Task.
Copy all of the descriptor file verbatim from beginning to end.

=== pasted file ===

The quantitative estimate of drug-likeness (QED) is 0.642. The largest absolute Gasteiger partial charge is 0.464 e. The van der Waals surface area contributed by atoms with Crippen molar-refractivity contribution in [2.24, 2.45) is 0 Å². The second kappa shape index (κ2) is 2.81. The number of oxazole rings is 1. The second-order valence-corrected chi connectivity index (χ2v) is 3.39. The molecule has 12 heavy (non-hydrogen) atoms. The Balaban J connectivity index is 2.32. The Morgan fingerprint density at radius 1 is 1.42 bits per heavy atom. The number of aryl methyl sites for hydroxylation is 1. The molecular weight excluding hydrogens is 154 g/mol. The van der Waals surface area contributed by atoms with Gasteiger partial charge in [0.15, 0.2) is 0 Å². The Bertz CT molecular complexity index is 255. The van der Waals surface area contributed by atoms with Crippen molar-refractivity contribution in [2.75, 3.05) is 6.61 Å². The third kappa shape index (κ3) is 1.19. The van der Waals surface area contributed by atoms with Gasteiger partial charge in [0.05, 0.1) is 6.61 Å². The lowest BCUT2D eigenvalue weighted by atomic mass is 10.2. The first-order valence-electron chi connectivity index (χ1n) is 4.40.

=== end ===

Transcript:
The quantitative estimate of drug-likeness (QED) is 0.642. The largest absolute Gasteiger partial charge is 0.464 e. The van der Waals surface area contributed by atoms with Crippen molar-refractivity contribution in [2.24, 2.45) is 0 Å². The second kappa shape index (κ2) is 2.81. The number of oxazole rings is 1. The second-order valence-corrected chi connectivity index (χ2v) is 3.39. The molecule has 12 heavy (non-hydrogen) atoms. The Balaban J connectivity index is 2.32. The Morgan fingerprint density at radius 1 is 1.42 bits per heavy atom. The number of aryl methyl sites for hydroxylation is 1. The molecular weight excluding hydrogens is 154 g/mol. The van der Waals surface area contributed by atoms with Gasteiger partial charge in [0.15, 0.2) is 0 Å². The Bertz CT molecular complexity index is 255. The van der Waals surface area contributed by atoms with Crippen molar-refractivity contribution in [2.75, 3.05) is 6.61 Å². The third kappa shape index (κ3) is 1.19. The van der Waals surface area contributed by atoms with Gasteiger partial charge in [0.05, 0.1) is 6.61 Å². The lowest BCUT2D eigenvalue weighted by atomic mass is 10.2. The first-order valence-electron chi connectivity index (χ1n) is 4.40.